Millions of dollars in welfare fraud from Minnesota could have been funneled to fund terrorism

Millions of dollars in welfare fraud from Minnesota could have been funneled to fund terrorism
Millions of dollars are being shipped out of the country in suitcases, while the state of Minnesota is paying millions to "daycare" centers that aren't actually watching children. (Image source: KMSP-TV broadcast screenshot)

It’s a crime that may have gone undetected for years. Millions of dollars are being shipped out of the country in suitcases, while the state of Minnesota is paying millions to daycare centers that aren’t actually watching children.

Some of this welfare money reportedly ends up in the hand of terrorist groups, including al-Shabaab.

Here’s what you need to know: First, the daycare scam

According to an extensive investigation by KMSP-TV, some “daycare” centers in Minnesota are part of an elaborate scam to defraud the state. Parents receive kickbacks for signing their children up for these centers, but not actually dropping them off. The centers then file for millions in state subsidies.

At least 10 of these daycare centers are currently being investigated for fraud, and KMSP reports that there are dozens more that are considered “suspicious.”

Apparently, the fraud has reached such an enormous scale that people are even buying shares of these “daycare” companies, to get a cut of the profits. The scam could be costing Minnesota up to $100 million a year.

Chuck Johnson, acting commissioner for the Department of Human Services, told KMSP, “we believe that there’s a scope of fraud out there that we really need to get our arms around and ensure that those dollars are going to kids that really need them.”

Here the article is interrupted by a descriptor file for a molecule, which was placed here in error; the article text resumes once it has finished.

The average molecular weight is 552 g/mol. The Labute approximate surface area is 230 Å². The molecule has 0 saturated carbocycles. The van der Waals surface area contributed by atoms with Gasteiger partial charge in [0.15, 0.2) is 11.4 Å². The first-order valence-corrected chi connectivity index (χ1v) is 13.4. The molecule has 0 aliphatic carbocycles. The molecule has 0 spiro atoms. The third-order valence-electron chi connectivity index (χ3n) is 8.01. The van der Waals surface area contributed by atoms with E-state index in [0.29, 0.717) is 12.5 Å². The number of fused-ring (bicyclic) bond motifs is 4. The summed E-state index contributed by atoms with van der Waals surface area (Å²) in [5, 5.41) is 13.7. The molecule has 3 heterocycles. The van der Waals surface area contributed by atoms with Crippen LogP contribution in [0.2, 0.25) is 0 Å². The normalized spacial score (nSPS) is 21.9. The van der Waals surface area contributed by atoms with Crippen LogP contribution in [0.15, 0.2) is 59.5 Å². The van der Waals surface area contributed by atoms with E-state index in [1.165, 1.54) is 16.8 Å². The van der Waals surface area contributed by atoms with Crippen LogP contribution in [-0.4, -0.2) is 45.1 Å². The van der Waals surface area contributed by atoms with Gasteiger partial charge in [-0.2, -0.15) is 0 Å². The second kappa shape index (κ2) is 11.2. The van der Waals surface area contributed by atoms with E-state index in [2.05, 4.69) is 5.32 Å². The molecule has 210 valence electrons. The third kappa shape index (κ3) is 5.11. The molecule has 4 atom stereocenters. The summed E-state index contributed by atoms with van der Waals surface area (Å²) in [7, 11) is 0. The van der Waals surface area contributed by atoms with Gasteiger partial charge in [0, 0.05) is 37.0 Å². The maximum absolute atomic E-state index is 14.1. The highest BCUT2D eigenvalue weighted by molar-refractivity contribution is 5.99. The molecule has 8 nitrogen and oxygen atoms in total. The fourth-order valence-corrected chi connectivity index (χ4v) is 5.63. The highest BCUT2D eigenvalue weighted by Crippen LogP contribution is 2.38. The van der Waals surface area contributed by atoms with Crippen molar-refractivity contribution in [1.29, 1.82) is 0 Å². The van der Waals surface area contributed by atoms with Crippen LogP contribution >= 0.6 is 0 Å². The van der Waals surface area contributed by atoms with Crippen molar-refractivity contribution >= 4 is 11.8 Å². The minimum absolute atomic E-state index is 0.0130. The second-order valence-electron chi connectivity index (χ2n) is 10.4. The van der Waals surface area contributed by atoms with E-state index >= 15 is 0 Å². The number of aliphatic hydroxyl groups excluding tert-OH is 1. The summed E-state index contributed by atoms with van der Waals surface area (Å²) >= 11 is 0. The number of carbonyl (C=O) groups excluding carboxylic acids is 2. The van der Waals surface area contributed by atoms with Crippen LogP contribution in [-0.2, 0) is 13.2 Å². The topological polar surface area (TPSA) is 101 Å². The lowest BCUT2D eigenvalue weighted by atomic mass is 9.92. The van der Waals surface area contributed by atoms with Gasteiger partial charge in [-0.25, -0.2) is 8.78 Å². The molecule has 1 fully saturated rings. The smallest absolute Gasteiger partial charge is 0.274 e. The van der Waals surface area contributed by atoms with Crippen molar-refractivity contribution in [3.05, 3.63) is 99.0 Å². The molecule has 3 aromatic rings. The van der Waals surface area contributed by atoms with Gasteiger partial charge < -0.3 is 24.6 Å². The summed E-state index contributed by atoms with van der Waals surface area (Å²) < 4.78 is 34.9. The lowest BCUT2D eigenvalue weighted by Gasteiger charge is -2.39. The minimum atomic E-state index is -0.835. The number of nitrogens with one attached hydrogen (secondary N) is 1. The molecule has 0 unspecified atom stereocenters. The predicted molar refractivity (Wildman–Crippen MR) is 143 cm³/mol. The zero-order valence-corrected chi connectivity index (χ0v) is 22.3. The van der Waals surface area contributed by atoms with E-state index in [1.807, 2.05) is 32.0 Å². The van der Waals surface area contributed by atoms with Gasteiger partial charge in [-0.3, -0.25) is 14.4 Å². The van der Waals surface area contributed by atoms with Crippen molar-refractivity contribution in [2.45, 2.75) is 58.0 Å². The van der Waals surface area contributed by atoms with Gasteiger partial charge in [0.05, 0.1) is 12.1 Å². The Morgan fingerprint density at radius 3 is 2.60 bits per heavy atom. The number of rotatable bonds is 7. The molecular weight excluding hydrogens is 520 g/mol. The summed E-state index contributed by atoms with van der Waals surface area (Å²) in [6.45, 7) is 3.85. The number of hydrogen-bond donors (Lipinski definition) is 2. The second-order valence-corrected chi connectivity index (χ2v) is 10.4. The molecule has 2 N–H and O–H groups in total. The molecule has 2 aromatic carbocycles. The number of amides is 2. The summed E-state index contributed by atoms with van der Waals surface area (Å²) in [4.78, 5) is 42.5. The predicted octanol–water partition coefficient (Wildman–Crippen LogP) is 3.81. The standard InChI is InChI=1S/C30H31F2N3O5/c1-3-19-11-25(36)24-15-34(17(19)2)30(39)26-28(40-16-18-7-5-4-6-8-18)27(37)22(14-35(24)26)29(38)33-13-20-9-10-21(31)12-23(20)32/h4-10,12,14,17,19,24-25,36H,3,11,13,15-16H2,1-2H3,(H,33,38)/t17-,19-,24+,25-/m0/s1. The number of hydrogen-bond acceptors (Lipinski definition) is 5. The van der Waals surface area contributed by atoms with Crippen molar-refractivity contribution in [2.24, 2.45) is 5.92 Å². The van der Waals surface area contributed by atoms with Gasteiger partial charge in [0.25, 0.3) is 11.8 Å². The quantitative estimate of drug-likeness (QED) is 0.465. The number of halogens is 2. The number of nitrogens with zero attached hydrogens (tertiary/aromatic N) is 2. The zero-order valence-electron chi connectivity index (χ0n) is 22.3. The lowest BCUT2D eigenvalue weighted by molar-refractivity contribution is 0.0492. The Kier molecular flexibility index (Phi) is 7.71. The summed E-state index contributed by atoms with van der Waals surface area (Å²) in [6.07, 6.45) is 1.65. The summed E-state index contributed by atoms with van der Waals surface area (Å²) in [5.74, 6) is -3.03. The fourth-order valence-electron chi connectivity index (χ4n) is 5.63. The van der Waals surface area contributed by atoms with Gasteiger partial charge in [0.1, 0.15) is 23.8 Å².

Then the suitcases full of cash

There’s a second scam reportedly going on in the state, and investigators think that the two are directly connected. Carry-on bags full of money are being flown out of Minneapolis-St. Paul International Airport, at least one of which was carrying one million dollars in cash. It’s legal for passengers to carry large amounts of cash, as long as they declare it, but these cash shipments added up to more than $100 million in 2017 alone.

Glen Kern, a former police detective and a member of the FBI’s joint terrorism task force, told KMSP that he had tracked at least some of the money to a region of Somalia controlled by the al-Shabaab terrorist group. Even if the money is not going directly to this group, al-Shabaab demands a cut.

What else?

This fraud-to-terrorism scam may be only the tip of the iceberg. KMSP cites sources that claim the same type of scenario is being set up in other states, using the success of the Minnesota scam as a model.